These can be from the disposable type that you might see a doctor wear, to ones with designs and logos. I asked people in various SE Asian countries why they wear these masks.
- Most people wear it for style, but I wear it so I don’t breathe in any hair. A guy cutting my hair in Kota Kinabalu, Malaysia. He was wearing a trendy camo face mask.
- When I am sick it is so I don’t spread my germs, and also so I breath in warm air. Myanmar, spoken by a South Korean woman with whom I was trekking.
Men growing out mole-hair:
Yes, men do this, and I’ve seen it across all the 10 SE Asian countries I went to as well as China. Someone told me it is supposed to bring good luck. I’ve also seen times when men just don’t shave a patch of their facial hair, to make it look like it is mole hair. If I spoke their language, I would have loved to tell them that they aren’t fooling me!
The Yankees are the most popular team in the world:
Actually, it’s the Yankee’s symbol that is popular. Everywhere I went, I saw locals of all ages wearing Yankees hats and attire. I had fun pointing to their hats and saying, “go Yankees”!
When I spoke to locals, I asked them if they knew what the symbol represented. Not surprisingly, most of them had no idea. Some of them knew it was associated with New York, but no locals I spoke to knew it was a sports team. In Asia, it’s simply a fashion item. East Asians love the symbol so much, that there is an entire store devoted to Yankees attire at the Chatuchek market in Bangkok.
As someone who grew up close to New York, this bugged me a bit. Why were people wearing this symbol without having any idea of what it means?
I realized that what bugged me is that it is an indication of behavior where people act because it is a trend. It is a way for people to know that what they are wearing will be socially accepted. Wearing a Yankees hat is benign, but what else are people capable of doing in the name of acceptance? I don’t think this is unique to Asian culture, I think it is a shared human quality. However, as an American touring Asia, this human quality was easier to identify.
The Canadian Tuxedo:
For the uninformed, a Canadian tuxedo is when someone wears a jean jacket and jeans. A hit in the 80s, it’s often novelty attire in North America. Young SE Asian men love it! Especially when the jeans are tight.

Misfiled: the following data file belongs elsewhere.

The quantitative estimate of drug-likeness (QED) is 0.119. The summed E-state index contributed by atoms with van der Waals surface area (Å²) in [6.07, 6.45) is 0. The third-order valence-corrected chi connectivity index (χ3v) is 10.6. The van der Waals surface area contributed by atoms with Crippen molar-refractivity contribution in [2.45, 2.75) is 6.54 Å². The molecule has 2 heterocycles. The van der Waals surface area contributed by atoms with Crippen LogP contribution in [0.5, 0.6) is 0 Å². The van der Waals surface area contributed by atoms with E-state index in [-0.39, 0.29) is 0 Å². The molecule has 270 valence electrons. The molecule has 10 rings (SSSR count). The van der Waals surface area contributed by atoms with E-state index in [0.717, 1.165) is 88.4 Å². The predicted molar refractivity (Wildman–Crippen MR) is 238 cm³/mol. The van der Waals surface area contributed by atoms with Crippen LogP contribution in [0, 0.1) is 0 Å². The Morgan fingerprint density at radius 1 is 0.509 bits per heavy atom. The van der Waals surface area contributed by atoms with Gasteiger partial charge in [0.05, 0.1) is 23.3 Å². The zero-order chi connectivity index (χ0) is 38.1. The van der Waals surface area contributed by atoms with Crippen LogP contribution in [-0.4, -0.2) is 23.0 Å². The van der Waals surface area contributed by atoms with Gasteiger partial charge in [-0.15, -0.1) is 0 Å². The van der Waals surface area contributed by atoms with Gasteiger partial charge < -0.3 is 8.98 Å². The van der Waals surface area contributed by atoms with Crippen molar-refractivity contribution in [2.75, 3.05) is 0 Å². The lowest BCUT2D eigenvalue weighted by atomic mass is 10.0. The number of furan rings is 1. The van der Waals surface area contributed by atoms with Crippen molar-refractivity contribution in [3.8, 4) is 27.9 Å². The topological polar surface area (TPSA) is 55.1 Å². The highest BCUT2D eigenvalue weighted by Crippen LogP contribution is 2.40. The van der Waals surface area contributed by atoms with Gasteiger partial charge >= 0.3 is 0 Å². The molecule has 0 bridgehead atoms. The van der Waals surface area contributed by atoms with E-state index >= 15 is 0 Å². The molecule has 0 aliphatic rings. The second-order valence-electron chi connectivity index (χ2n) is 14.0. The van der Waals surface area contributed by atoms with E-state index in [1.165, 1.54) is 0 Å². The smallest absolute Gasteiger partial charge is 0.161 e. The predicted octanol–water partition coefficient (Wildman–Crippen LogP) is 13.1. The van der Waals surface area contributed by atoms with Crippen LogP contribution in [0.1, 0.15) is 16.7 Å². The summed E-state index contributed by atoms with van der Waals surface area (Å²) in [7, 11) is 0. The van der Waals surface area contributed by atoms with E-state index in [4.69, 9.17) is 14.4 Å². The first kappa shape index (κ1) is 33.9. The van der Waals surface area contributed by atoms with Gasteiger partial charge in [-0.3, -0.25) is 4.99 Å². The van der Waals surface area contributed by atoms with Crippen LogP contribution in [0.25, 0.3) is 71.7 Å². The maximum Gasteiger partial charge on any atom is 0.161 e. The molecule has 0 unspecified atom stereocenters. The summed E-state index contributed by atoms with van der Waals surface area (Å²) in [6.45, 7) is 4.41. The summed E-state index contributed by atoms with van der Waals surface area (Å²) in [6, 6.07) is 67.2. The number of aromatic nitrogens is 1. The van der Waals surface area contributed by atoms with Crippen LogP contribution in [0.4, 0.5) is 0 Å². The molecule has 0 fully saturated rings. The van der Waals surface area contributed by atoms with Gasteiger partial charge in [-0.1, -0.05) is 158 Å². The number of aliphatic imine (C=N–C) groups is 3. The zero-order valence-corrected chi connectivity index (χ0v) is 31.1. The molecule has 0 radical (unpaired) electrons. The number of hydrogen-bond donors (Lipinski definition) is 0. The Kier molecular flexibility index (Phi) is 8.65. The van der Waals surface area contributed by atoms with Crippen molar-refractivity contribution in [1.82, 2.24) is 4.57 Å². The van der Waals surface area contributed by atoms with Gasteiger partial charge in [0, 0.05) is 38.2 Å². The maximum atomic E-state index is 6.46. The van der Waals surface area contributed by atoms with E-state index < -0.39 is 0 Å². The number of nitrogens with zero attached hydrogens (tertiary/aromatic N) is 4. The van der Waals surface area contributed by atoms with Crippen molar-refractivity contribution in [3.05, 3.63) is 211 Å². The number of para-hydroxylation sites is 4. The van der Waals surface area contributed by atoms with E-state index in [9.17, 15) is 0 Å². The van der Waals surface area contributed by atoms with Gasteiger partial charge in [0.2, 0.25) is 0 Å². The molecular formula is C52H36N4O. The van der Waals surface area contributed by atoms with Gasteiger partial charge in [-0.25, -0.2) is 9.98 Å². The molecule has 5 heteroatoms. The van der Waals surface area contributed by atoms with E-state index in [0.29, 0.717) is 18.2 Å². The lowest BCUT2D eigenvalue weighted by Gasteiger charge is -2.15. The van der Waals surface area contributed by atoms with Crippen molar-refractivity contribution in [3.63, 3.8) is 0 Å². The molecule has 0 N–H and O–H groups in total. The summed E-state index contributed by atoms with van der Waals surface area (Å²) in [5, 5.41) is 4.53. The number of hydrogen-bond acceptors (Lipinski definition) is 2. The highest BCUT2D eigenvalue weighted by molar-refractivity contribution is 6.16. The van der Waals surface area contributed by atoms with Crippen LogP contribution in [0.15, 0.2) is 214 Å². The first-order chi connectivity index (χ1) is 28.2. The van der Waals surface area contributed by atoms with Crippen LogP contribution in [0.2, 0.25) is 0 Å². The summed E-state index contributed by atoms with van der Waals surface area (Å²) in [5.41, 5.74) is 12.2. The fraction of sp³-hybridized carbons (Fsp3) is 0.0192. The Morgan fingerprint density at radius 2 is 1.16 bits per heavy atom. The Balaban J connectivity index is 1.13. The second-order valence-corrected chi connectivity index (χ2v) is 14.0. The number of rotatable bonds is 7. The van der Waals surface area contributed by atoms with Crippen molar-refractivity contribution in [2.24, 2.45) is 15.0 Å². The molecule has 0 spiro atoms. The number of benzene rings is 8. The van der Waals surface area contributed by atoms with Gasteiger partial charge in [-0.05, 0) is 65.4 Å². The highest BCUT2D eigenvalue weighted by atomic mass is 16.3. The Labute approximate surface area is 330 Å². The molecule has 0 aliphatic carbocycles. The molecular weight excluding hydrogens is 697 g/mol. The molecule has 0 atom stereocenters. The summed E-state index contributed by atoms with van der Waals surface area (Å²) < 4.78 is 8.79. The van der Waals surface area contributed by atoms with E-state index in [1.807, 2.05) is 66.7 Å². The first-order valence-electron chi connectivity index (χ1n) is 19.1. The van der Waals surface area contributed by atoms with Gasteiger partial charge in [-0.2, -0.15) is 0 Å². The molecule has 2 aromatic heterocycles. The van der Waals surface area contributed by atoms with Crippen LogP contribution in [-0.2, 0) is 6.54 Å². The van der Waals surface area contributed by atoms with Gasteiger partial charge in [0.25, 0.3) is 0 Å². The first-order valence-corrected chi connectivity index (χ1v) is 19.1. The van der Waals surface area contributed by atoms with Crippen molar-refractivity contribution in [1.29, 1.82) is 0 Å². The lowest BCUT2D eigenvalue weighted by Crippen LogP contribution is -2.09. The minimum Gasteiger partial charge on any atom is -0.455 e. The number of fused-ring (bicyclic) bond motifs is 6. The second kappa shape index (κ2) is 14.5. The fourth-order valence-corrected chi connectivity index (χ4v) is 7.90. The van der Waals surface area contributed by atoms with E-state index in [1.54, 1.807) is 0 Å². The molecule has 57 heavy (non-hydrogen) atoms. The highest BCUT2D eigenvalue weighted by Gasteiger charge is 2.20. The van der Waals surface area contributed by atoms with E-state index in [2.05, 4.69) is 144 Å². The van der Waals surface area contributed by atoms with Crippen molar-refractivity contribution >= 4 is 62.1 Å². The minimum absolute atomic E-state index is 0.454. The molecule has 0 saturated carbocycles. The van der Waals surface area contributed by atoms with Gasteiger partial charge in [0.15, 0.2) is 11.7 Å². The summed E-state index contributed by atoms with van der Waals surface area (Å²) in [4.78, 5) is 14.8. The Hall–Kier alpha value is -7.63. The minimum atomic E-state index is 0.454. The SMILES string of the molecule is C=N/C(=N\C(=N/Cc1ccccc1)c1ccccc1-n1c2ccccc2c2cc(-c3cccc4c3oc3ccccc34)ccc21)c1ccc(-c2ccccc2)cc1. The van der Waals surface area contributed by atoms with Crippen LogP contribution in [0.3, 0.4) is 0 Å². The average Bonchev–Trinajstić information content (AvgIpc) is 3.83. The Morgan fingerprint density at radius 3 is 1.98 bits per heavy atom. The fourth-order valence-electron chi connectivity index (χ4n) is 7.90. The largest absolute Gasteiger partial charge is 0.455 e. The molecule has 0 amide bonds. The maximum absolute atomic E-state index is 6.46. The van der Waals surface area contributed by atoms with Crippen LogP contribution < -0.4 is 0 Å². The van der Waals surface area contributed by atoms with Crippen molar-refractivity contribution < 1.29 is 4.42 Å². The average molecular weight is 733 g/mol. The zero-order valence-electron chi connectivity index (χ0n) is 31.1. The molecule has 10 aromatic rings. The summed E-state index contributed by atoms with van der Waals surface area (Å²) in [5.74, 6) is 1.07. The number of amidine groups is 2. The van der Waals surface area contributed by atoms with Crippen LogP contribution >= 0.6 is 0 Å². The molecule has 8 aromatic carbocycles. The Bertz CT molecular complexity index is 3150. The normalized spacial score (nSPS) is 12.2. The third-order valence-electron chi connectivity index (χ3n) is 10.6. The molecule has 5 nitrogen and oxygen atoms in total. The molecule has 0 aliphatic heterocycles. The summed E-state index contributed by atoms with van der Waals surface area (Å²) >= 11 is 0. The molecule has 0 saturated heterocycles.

A few tourists told me that East Asia is “ahead of us” when it comes to things like technology and fashion. I never thought of fashion as something you could be ahead or behind in, but maybe I’m the one who’s not forward thinking. In any case, it was a delight to see this novelty attire worn with gusto in countries such as Laos PDR, Malaysia, and Indonesia.
Children not wearing helmets on motor scooters:
This is always a disappointing thing to witness. In multiple Southeast Asian countries, I often saw a child riding in the front of a scooter with her parent driving the scooter. The parent was wearing a helmet, while the child was not. I asked a Vietnamese woman why this happens:
Vietnamese woman: Well, some people think a helmet might stunt a child’s growth.
Really?! Do people actually believe that? I responded in disbelief.
Vietnamese woman: Well, the helmets are made in China, so they won’t do any good anyway, she said as she was riding in the front seat of an SUV without her seat-belt fastened.
I’m referring to four-wheel vehicles here, not motor scooters. Trucks, cars, buses. This form of transportation exists across a spectrum. On one side of the spectrum is dangerous and uncomfortable transportation. This includes people squeezed on the back of a pickup, or sitting on top of a truck, holding on. It seemed to me that the strategy often was to get some four-wheeled vehicle, and then throw as many people on top and in the back as possible. Several times throughout my journey in East Asia, I sat in the back of pickups and trucks, bumping along for hours with locals who didn’t speak English.
On the other end of the spectrum is safer and comfortable transportation, that is similar to how much Westerners drive. I experienced this end of the spectrum most in Vietnam and China.
The most extreme form of the dangerous and uncomfortable transportation that I experienced occurred in Myanmar. I was staying in Lonton, a village on the West side of Indawgyi Lake, in Kachin State. There is a two-hour ride through a mountainous and unpaved road to the train station. The inn I was staying at offered inexpensive shuttle transportation to the station. I ordered the shuttle. When the “shuttle” arrived, I was shocked at what I saw! It was a large pickup truck with crates stacked on the back. On top of the crates were two local women sitting cross-legged and two local men standing up. This was the shuttle? I thought in disbelief. I climbed up on the crates, nodded to my new travelling companions, and started laughing out loud. The thought that this was the service provided by the inn was hilarious to me. I decided to embrace the culture, and hang-on for the ride.
Later, during my travels in in Myanmar, I was riding with a local family in the back of a pickup during a two-hour ride along unpaved roads. I was chatting with a woman next to me who spoke a little English, about transportation. She told me her favorite type of transportation was motor scooters, because it gets her the least sick. Then were boats, planes, and, finally, motorized vehicles. I think this list would be the exact reverse for most westerners. Her list emphasized Burmese’s concept of motorized vehicle transportation – riding in the back of trucks without any seat belts along unpaved roads for hours. If only she took a car ride along a highway in America! She proceeded to vomit.